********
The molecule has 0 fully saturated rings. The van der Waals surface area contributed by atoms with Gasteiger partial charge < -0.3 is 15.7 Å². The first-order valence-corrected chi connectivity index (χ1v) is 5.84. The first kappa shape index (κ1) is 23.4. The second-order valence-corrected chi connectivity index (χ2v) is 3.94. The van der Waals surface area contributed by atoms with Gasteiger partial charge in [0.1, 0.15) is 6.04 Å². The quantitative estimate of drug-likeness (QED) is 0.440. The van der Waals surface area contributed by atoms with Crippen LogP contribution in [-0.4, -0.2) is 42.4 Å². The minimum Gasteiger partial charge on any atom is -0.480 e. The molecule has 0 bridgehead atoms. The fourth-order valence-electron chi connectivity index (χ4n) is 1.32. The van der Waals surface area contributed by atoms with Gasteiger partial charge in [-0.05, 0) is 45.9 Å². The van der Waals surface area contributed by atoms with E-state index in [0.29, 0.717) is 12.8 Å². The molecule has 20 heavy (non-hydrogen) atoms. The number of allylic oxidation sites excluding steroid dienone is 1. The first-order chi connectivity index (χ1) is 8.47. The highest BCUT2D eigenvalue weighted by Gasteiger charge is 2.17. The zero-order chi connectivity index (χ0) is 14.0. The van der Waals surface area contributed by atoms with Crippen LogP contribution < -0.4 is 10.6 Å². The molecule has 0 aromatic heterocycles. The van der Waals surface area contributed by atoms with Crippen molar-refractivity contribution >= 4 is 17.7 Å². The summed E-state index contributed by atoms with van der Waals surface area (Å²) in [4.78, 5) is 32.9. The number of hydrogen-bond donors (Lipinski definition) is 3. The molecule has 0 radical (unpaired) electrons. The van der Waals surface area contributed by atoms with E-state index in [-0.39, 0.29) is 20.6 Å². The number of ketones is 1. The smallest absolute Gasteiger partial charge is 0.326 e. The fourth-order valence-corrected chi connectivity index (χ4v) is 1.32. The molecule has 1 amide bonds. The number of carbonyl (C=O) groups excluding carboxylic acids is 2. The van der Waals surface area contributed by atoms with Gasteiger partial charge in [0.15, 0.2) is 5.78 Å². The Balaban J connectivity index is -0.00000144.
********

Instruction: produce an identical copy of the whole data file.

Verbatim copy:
The molecule has 0 fully saturated rings. The van der Waals surface area contributed by atoms with Gasteiger partial charge < -0.3 is 15.7 Å². The first-order valence-corrected chi connectivity index (χ1v) is 5.84. The first kappa shape index (κ1) is 23.4. The second-order valence-corrected chi connectivity index (χ2v) is 3.94. The van der Waals surface area contributed by atoms with Gasteiger partial charge in [0.1, 0.15) is 6.04 Å². The quantitative estimate of drug-likeness (QED) is 0.440. The van der Waals surface area contributed by atoms with Crippen LogP contribution in [-0.4, -0.2) is 42.4 Å². The minimum Gasteiger partial charge on any atom is -0.480 e. The molecule has 0 bridgehead atoms. The fourth-order valence-electron chi connectivity index (χ4n) is 1.32. The van der Waals surface area contributed by atoms with Gasteiger partial charge in [-0.05, 0) is 45.9 Å². The van der Waals surface area contributed by atoms with E-state index in [0.29, 0.717) is 12.8 Å². The molecule has 20 heavy (non-hydrogen) atoms. The number of allylic oxidation sites excluding steroid dienone is 1. The first-order chi connectivity index (χ1) is 8.47. The highest BCUT2D eigenvalue weighted by Gasteiger charge is 2.17. The zero-order chi connectivity index (χ0) is 14.0. The van der Waals surface area contributed by atoms with Crippen LogP contribution < -0.4 is 10.6 Å². The molecule has 0 aromatic heterocycles. The van der Waals surface area contributed by atoms with Crippen molar-refractivity contribution >= 4 is 17.7 Å². The summed E-state index contributed by atoms with van der Waals surface area (Å²) in [4.78, 5) is 32.9. The number of hydrogen-bond donors (Lipinski definition) is 3. The molecule has 0 radical (unpaired) electrons. The van der Waals surface area contributed by atoms with E-state index in [-0.39, 0.29) is 20.6 Å². The number of ketones is 1. The smallest absolute Gasteiger partial charge is 0.326 e. The fourth-order valence-corrected chi connectivity index (χ4v) is 1.32. The molecule has 1 amide bonds. The number of carbonyl (C=O) groups excluding carboxylic acids is 2. The van der Waals surface area contributed by atoms with Gasteiger partial charge in [0.15, 0.2) is 5.78 Å². The Balaban J connectivity index is -0.00000144.